Wednesday, May 21, 2008

5 Essential Learner Outcomes in Art and Technology

Back when I taught high school, I was often in buildings that were fed by middle and elementary schools that did not hold art education in high esteem. This meant that I had to tailor my lessons to cover things most students learn in their K-8 years but make them interesting for a high school audience.

It also meant that I was able to make a list of things that, once I eventually taught elementary, would be able to drill into my students to prevent premature baldness and graying amongst the high school art teachers.

This list included the following five things:

  1. People ON sticks, rather than people who ARE sticks.People are not sticks. (I don't mind if a 3rd grader tries to draw a person and it doesn't turn out, but a 3rd grader drawing a stick figure isn't even trying.)

  2. Trees are not lollipops.

  3. Not every tree has to have a hole in the trunk. (Honestly, half of them draw the holes so they're wider than the trunks!)

  4. I've never seen a blue cloud in a white sky.

  5. Sky touches ground. (A blue bar at the top is ... a blue bar at the top. Not a sky.)

Granted, I didn't cover these things in every grade and every lesson. Not all students are developmentally able to comprehend my little list, and I still have room in my curriculum to do lessons that are more fun than they are nitpicky.

But at least by the time they leave elementary school all of my students know:Kindergarten kids paint the sky down to the ground!

  1. A way to draw people that have at least enough mass to wear some clothes.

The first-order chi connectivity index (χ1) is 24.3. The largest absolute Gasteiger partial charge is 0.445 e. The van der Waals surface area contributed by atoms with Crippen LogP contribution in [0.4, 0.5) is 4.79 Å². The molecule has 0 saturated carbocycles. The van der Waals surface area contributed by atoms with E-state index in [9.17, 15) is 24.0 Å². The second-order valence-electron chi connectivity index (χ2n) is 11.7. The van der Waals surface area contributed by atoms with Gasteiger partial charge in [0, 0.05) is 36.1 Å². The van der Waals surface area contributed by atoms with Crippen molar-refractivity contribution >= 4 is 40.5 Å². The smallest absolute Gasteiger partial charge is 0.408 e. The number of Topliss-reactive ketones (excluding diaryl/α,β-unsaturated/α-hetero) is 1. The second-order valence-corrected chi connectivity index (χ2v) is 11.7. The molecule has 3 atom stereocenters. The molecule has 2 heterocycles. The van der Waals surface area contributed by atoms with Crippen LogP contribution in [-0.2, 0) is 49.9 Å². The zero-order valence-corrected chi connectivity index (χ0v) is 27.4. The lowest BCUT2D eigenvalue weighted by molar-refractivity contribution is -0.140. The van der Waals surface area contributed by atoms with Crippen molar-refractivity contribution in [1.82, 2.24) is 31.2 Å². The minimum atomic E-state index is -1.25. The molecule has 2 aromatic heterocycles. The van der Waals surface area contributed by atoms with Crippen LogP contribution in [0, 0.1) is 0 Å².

2. A way to draw trees that are more accurate depictions than a circle (or green cloud) on a stick.

  3. That because it can exist on one thing does not mean it exists on everything.

  4. More than one way to make cool looking skies , including sunsets, storm clouds, and more.

  5. What a horizon line is.

My official curriculum is much more detailed than this, but I suppose these items are my "pet peeves," if you will.

And this sort of got me thinking: Since I might become a technology teacher in a couple years, how will my list change? What are my technology pet peeves that I'll feel I must cover, above and beyond the official standards?

I came up with something like this:Tools of the Trade

  1. Be safe! There are ways to be safe from online predators, stalkers, identity thieves, cyberbullies, and so on. Use them.

  2. Be creative! The great thing about the internet is that anyone can create content, including you!

  3. Be skeptical! The bad thing about the internet is that anyone can create content, including people who mislead others. Take the things you see online with a grain of salt.

  4. Be cautious! Also, what happens on the internet stays on the internet, but not in a good way. Anything digital can be copied and archived, as well as indexed for easy searching. Don't put it online unless you want your mom, teacher, principal, significant others, and any future bosses to see it.